If you doubt the winter, I say, give it a try. You might surprise yourself.
Be sure to check out my website, www.edieclark.com. I've got a new CD out, makes a great gift. In the current climate, it seems appropriate to point out that all my books and CDs are completely made in America, and primarily in New Hampshire. And the books are printed on recycled paper. Have a wonderful Christmas everyone, and enjoy the storms to come.

Selected Works

In 1992, the Bishop of Worcester condemned St. Joseph's Catholic Church and ordered it closed. The parishioners refused to leave, sleeping on cots and on the hard pews. For thirteen months this was their life. In July of 1993, they were removed by the police. In many ways this was the blossoming of their faith. Originally published in Yankee Magazine in November 1993.
Growing up, nothing I could do seemed to please my mother and nothing she said made sense to me. But when my mother, on the threshold of death, came to live with me, I found what seemed to have been lost forever. Originally published in Yankee Magazine, May 1995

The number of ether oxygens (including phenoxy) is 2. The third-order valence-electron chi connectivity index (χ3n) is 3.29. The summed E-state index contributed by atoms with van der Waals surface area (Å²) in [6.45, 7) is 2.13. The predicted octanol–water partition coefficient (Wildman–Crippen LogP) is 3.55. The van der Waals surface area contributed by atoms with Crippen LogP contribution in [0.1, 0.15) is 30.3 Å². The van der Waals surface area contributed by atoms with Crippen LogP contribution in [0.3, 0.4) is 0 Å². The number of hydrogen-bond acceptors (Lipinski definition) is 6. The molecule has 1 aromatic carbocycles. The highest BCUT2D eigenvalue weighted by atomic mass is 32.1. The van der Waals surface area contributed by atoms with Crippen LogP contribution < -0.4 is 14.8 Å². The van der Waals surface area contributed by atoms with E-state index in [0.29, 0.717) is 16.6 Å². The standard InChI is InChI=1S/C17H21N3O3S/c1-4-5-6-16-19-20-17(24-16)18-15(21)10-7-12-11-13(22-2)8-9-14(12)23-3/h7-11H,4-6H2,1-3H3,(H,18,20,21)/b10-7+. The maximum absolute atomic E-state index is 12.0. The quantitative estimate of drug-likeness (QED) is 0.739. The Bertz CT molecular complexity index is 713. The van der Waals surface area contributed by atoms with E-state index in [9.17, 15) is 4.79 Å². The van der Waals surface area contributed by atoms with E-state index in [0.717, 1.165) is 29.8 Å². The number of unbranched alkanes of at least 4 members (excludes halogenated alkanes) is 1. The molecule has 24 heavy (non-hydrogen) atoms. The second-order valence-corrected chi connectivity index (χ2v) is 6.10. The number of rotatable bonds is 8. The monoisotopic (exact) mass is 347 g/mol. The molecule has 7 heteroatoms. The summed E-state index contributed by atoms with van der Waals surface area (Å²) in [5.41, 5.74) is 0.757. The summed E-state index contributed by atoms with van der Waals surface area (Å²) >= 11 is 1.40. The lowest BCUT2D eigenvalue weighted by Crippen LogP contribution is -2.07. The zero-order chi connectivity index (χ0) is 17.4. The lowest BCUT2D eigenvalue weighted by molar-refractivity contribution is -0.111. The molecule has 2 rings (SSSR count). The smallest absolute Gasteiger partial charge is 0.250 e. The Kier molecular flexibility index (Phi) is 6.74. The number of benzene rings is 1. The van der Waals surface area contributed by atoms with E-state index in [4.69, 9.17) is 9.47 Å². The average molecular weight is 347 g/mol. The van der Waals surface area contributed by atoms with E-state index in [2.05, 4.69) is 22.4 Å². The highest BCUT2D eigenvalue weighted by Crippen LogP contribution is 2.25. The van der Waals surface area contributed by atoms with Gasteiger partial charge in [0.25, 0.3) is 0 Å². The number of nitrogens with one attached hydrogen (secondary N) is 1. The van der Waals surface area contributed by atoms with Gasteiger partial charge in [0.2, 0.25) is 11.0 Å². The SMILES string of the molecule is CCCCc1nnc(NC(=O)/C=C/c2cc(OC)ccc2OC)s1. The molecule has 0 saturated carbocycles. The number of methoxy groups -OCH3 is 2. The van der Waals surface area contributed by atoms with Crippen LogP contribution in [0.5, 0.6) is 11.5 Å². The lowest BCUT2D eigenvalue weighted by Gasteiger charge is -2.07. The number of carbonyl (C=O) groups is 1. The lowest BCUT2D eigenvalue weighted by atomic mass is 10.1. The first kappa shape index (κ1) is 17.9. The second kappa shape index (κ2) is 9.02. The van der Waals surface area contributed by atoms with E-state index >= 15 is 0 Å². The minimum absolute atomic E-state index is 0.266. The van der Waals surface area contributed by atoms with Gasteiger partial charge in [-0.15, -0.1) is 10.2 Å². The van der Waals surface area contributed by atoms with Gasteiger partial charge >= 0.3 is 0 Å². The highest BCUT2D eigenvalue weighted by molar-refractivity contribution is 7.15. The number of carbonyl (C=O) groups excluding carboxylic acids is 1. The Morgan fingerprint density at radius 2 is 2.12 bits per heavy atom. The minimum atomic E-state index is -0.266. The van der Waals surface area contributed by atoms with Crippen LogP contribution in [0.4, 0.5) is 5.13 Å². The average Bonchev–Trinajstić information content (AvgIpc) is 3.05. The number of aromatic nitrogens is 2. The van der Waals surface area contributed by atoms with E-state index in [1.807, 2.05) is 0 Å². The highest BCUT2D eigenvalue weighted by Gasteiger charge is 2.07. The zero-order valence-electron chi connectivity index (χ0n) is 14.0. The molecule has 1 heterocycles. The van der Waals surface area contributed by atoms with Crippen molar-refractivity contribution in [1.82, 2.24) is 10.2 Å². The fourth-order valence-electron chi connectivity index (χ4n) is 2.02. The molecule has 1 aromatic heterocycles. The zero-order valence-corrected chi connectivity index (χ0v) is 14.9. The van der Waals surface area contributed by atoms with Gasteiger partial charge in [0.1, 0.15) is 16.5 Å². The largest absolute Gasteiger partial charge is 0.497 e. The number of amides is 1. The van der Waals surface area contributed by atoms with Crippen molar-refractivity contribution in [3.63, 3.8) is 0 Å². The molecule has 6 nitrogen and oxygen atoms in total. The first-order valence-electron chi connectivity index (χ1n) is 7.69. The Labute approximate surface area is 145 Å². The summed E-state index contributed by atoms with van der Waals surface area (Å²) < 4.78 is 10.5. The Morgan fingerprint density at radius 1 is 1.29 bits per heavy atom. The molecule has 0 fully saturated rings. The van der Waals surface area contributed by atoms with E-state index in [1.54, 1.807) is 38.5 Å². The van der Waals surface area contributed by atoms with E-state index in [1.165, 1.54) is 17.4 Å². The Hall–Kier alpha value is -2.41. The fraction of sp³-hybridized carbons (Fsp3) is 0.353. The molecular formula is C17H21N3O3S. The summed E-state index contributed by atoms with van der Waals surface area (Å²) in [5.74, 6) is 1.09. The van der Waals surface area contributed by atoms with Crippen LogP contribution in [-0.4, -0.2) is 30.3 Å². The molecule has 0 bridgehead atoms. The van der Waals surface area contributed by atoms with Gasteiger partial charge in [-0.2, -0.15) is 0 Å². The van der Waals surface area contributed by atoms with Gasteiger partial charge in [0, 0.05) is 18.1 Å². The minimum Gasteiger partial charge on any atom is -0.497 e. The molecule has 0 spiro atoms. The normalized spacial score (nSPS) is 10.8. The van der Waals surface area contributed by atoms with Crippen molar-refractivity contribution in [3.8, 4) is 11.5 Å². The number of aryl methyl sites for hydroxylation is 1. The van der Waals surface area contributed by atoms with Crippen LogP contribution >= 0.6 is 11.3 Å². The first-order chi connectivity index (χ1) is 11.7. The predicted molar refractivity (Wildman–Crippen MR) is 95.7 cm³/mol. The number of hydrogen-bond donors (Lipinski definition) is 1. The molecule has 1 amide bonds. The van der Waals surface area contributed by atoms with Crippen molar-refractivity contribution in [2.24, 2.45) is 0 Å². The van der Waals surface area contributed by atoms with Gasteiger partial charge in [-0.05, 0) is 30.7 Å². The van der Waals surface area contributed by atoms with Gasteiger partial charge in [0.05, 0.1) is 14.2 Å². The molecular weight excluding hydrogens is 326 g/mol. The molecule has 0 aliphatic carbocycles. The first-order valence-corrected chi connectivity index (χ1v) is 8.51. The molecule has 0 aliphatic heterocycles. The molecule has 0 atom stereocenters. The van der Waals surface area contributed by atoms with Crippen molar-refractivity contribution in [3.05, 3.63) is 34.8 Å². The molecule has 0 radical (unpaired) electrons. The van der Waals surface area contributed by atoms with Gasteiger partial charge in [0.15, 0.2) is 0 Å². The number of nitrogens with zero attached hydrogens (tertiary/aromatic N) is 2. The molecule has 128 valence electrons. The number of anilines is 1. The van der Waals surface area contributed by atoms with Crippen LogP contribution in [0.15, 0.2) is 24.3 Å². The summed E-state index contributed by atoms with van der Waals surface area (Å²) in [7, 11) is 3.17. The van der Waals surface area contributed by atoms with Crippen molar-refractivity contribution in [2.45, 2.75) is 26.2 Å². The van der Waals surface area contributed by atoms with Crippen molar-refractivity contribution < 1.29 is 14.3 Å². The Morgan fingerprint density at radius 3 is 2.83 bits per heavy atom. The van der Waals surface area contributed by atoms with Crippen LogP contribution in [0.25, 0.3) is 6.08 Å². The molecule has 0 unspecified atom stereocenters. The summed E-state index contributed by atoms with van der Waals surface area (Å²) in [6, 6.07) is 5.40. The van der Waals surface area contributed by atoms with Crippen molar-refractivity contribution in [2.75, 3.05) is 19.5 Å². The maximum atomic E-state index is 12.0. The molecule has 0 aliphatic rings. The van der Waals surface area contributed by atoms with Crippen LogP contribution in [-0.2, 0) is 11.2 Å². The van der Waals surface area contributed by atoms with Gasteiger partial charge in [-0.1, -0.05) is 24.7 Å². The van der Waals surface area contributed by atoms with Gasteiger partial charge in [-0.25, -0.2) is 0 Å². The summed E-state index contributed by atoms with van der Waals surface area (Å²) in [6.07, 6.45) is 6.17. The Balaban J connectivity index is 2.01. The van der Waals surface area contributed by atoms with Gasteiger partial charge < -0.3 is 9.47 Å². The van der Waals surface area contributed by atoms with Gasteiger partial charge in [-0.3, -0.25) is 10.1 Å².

(The follow-up article to Miracle at St. Joseph's.) The Bishop turned to them and said, "Your prayers have been answered, the hard hearts have softened." Originally published in Yankee Magazine, December 1996
A reflection on the power of cooking and friendship and the concept of family. Originally published in Yankee Magazine, November/December 2007
Memorial Day, Harrisville, New Hampshire 1995. Originally published in Yankee Magazine, May 1996
My Articles
Libraries occupy a special place in the heart of a town. Evening events at the library give a strong sense of community and make it seem like a great place to live. And in the wake of the online revolution small town libraries have found a way to not only survive but to be indispensable.
In December 2008 an epic ice storm left virtually the entire state of New Hampshire without power. The residual effects of that storm paralyzed the Monadnock Region almost through Christmas. A first person account.
In 1994, sixteen-year-old Billy Best was diagnosed with Hodgkin's Disease. After several treatments, he ran away to avoid chemotherapy. What happened after that may have been a miracle.
Roxanne Quimby once lived primitively in the Maine woods. Today she owns 90,000 acres of those woods, and her goal is to create a national park to preserve the landscape forever. So why do so many people wish she'd just go away?
Multi-million dollar border stations are rising along our line between US and Canada. What was once the "friendliest border" has become deadly serious.
Renowned short story writer, Andre Dubus, reflects on the accident that cost him his legs.
A trip to Poland discovers a beloved family friend
An elegy for the master of the short story.
Fall comes to The County
Thousands seek healing from this innocent, comatose child.
A complete listing of articles published since 1978
An encounter with a sick fox brings a young woman to the heart of her grief